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South Africa diamond mining sector spared from wildcat strikes?

19 september 2012

South Africa has been witnessing a crippling industrial action for a month now by miners that are demanding higher wages.

The magic figure needed was R12500 (about $1500) — a threefold increase on the industry average.

The violent strike, which has so far claimed more than 45 lives, started at Lonmin’s platinum mine, in Marikana and had since spread to other mines.

These included Aquarius' Kroondal platinum mine, Xstrata's chrome mine near Rustenburg, Gold Fields and Anglo Platinum (Amplats).

Beating drums of the wildcat strike to a crescendo was the eccentric youthful politician Julius Malema, who was expelled from the ruling African National Congress party this year for ill discipline.

Seeing an opportunity to re-launch his fading political star, Malema had been gallivanting mines across the vast southern African country, addressing the dejected miners.

He said every mine should lay down tools for five days every month until there was an industry-wide deal on the R12,500 baseline wage.

Mining accounts for a fifth of South African GDP and was also a mainstay for Africa’s leading economy.

For now, Finance Minister Pravin Gordhan said there was no need to adjust the outlook for the country’s fiscal performance in his 2012 budget plan even if there had been revenue loss due to the unrest in the mining industry.

As many fear a repeat of a 2005 national mining strike, which badly affected the gold sector, there was a modicum of certainty that the country’s diamond mines will not catch the fire.

Interestingly, diamond mines had of late been experiencing migraine headaches over the weak diamond prices and depressed demand such that any attempts by their employees to import the riots would be disastrous.

The South African diamond sector had so far this year witnessed a single threat of an industrial action.

This was at Namakwa Diamonds last April.

Although the company said at the time that negotiations were ongoing and the strike action would not have any material impact on the production output for the year, there was no update on whether the strike went ahead, a sign that management had managed to avert the industrial action.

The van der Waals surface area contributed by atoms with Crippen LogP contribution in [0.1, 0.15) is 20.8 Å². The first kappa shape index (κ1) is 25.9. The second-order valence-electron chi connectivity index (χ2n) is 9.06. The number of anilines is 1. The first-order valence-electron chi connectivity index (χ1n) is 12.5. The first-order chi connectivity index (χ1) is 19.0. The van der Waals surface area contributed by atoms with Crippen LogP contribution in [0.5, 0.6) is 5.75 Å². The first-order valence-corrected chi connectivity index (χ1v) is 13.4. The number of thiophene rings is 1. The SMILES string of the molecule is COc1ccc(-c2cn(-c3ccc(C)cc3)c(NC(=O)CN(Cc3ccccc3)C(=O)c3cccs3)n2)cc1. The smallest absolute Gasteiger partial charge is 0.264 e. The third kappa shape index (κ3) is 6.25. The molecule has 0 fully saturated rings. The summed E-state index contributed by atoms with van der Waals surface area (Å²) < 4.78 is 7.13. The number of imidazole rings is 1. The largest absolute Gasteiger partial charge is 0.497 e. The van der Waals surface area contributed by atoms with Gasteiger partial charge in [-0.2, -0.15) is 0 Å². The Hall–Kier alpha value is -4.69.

The only successful strike registered in the South African diamond sector was more than a year ago.

It was at De Beers.

Interestingly, its workers threw their tools down over wage demands at a time South Africa witnessed industrial actions in other important mining sectors.

The diamond workers asked for a 15 percent increase from De Beers, while the diamond giant said it could manage a 7 percent increase.

However, an agreement was later reached after 14 days of striking.

Artisans and more skilled employees were given an 8 percent wage increase, while entry level employees got a 10 percent increment.

A 2 percent increase to the stand-by allowance was also agreed to.

The agreement was for a two year period and the question that many were asking is whether De Beers’ employees would reneged on this deal or not.

De Beers was optimistic that the situation at its mines would remain calm, while miners from Lonmin continue pelting stones at the police and brandish spears, knobkerries and sticks.

“De Beers values the good relationships it has with organised labour in South Africa. We are committed to the welfare and wellbeing of the men and women who work for De Beers,” said group head of media relations Lynette Gould in an interview with Rough & Polished recently. 

By and large, it was immaterial whether the diamond sector was going to be hit by the wildcat strikes or not.

At the end of the day, what matters most was the potential harm that a strike of this magnitude may have on South Africa’s image and economy in the long run if not dealt with decisively.

Rubble rousers, as the South African government described Malema and his adepts, should be kept at bay, as their satanic ideas had a potential to cause a massive civil unrest.

True, mining firms, are to be partly blamed for enjoying sky high profits, while their employees, who toil dangerously under the ground, teem in abject poverty.

However, the miners’ demands were just frivolous, as a heavy wage bill will at the end of the day leave the mines out of business.

A reasonable deal is needed pronto to stop this madness, if not, South Africa will slide into a mini war zone in no time.

Mathew Nyaungwa, Editor in Chief of the African Bureau, Rough&Polished